Laparoscopic Management of Lymphoceles
Lymphoceles are not uncommon after renal transplantation; an incidence of 0.6 to 18 percent has been reported. It can also occur after pelvic lymphadenectomy, and an incidence of 5.6 percent has been reported in this circumstance. Most of these patients are asymptomatic and do not require much aggressive treatment. When the lymphocele becomes symptomatic or is associated with fever and potential infection, however, drainage of the lymphocele is indicated. Several investigators have reported successful laparoscopic drainage of lymphoceles.
The technique of lymphocele drainage is described as follows. After the induction of general endotracheal anesthesia, the surgeon places a urethral catheter to drain the bladder, and a nasogastric tube is then inserted. A Veress needle is inserted into the peritoneal cavity in the left upper quadrant to avoid the transplanted allograft. A pneumoperitoneum is achieved in the usual manner, and a 10 mm trocar sheath is inserted through the same site into the peritoneal cavity. The video endoscope is placed through this port, and two additional 5 mm ports are inserted under direct vision in the periumbilical area in the right upper quadrant at the level of the midclavicular line.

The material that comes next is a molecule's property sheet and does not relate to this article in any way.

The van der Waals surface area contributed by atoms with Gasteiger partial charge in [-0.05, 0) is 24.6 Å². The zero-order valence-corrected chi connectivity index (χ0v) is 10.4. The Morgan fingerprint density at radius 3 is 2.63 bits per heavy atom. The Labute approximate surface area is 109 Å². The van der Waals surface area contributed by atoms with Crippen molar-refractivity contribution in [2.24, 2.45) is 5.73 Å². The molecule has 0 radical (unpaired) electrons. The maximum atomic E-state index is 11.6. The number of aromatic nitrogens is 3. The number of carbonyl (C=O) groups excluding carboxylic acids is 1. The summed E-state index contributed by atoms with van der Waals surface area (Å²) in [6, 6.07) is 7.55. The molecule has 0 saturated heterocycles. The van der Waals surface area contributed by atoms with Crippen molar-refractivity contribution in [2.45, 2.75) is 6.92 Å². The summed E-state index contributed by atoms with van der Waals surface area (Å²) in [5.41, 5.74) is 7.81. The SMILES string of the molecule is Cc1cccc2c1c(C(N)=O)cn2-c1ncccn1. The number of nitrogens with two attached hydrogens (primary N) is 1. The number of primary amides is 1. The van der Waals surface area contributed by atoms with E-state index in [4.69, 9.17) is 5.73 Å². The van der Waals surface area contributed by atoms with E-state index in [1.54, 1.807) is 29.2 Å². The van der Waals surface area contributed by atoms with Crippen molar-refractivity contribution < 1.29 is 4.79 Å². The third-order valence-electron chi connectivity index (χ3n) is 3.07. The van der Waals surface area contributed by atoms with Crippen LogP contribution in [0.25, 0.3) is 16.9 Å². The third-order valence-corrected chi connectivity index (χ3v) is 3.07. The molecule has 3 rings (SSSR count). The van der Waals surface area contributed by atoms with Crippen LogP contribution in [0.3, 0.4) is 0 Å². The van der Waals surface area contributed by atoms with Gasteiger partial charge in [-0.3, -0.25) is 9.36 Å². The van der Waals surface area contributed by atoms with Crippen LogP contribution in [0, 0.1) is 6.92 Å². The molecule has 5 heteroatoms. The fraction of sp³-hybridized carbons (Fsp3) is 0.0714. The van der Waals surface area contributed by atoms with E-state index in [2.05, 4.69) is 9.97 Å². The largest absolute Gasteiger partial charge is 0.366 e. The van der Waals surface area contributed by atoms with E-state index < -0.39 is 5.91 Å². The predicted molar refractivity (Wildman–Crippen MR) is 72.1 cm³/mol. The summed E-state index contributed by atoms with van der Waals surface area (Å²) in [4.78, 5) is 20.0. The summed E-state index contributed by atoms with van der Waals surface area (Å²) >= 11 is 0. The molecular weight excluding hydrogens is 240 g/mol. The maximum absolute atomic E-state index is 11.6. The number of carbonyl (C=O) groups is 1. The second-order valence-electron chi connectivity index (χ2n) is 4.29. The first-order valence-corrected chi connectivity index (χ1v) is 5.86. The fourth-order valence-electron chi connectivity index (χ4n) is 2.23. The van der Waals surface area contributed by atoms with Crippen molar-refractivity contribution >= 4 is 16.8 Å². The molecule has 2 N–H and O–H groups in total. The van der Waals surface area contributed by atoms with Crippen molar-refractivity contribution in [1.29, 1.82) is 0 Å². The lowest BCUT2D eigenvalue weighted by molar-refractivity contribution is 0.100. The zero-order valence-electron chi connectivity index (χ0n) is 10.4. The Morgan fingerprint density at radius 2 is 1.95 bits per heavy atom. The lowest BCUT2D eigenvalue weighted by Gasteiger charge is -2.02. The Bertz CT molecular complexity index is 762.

The abdomen is carefully inspected, and the renal transplant and associated lymphocele are visualized. They appear as two extrinsic bulges in the retroperitoneum. The lymphocele is distinguishable by its superolateral location to the graft and the soft consistency on probing. The lymphocele also transmits light readily when the light source is placed at its wall. The patient is placed in Trendelenburg’s position to allow the small bowel to fall cephalad and to facilitate the visibility of the lymphocele. The lymphocele is then entered using electrocautery. The peritoneum and its attached lymphocele wall are grasped, and the incision is extended circumferentially using laparoscopic scissors. An ellipse of the lymphocele wall is removed, thereby creating a window. After careful marsupialization of the edges of the window, the lymphocele is inspected, and all internal loculations are lysed and excised to create a single cavity. At the end of the surgery, the cavity is irrigated and inspected for adequate hemostasis prior to the usual completion of the laparoscopic procedure.